In addition to the historic churches that dot the Boston skyline, sacred spaces are hidden around the edges, just out of view. These chapels, meditation and prayer rooms invite passers-by to pause, sit for a moment, and reflect – to cool down on a hot day or warm up on a cold one. While a few of these spaces have been mentioned in the Boston Globe, we begin to look at them here as a group and consider what they offer – literally and symbolically – to Bostonians and visitors in our daily lives.
We focus on spaces designed or explicitly marked for spiritual and religious purposes in places with more secular functions in the greater Boston area. Some are stand-alone while others are a part of larger buildings. Some were designed by well-known architects while others were created informally by people desiring a small retreat.
We have identified more than fifty hidden sacred spaces. Sites range from municipal contexts (such as the historic chapel at Logan Airport and the new Our Lady of Good Voyages Chapel on the seaport), to shopping malls (Prudential Center), military organizations (Hanscom Air Force Base), universities (a long list), health care organizations (an equally long list), prisons (MCI Framingham), mental health centers (Lindemann Mental Health Center) cemeteries (Mount Auburn), and rehabilitation centers (Spaulding).
We begin to share images of these spaces here with brief descriptions of their histories and current usage. Each offers a glimpse of the city, historically and in the present, from a sacred edge that might cultivate new ways of seeing. We are currently scheduling exhibitions of these photographs and anticipate a book in the coming years.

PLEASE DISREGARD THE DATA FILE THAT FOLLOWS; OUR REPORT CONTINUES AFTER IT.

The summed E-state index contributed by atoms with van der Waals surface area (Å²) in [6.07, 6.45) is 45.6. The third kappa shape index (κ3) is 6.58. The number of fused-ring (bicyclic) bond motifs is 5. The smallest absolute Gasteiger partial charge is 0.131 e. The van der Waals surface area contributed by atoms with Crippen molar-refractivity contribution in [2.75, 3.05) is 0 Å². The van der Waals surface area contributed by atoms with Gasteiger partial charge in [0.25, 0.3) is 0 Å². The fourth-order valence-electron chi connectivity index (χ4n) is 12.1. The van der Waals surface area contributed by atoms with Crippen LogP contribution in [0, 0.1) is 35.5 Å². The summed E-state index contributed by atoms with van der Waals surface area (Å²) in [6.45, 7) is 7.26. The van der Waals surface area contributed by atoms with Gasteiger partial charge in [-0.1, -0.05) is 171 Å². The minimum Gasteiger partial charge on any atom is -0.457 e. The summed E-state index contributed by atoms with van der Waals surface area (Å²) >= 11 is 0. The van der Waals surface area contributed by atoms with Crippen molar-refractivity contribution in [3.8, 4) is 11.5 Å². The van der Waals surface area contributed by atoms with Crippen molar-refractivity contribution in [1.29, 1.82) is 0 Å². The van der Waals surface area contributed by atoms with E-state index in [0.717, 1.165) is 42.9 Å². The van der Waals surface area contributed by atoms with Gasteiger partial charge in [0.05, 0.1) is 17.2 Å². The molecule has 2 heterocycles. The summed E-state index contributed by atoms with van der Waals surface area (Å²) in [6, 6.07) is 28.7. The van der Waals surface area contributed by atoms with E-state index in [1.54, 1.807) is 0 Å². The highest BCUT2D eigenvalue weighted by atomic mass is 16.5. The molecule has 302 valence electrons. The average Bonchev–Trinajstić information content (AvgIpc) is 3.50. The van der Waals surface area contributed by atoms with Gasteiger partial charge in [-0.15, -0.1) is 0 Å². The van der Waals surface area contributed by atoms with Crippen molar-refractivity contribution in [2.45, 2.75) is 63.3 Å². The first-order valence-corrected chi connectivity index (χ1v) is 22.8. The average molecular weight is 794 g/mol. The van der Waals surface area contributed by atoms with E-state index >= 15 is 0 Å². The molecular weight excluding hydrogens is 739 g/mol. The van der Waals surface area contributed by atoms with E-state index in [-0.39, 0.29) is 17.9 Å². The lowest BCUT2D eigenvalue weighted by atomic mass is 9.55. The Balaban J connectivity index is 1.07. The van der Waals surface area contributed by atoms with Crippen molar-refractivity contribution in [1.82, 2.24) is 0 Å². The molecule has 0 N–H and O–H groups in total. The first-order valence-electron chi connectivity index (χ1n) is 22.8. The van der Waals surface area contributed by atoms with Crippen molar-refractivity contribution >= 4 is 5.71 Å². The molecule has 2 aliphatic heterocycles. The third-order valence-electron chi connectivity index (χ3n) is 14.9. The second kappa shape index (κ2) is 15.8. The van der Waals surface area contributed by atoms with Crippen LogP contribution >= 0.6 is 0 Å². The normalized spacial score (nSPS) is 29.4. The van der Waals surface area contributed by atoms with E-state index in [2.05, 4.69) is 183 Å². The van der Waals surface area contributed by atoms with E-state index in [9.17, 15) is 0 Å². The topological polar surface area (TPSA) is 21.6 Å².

We pursue this project in memory of the late Karla Johnson, AIA, Principal, Johnson Roberts Associates who designed the Interfaith Center at Tufts University and taught, through her buildings and her life, the importance of pause.
For more information, check out the project profile on Brandeis Now
Wendy Cadge recently spoke to WBUR's Radio Boston about the project- listen to the interview here.
An interview with Wendy and some selected photographs were featured on the Boston Magazine blog.
This project is made possible through grants provided by Brandeis University and Wellesley College, and through the generous support of The Theodore and Jane Norman Fund For Faculty Research and Creative Projects.
Our traveling exhibition has been funded in part by Mass Humanities, which receives support from the Massachusetts Cultural Council and is an affiliate of the National Endowment for the Humanities.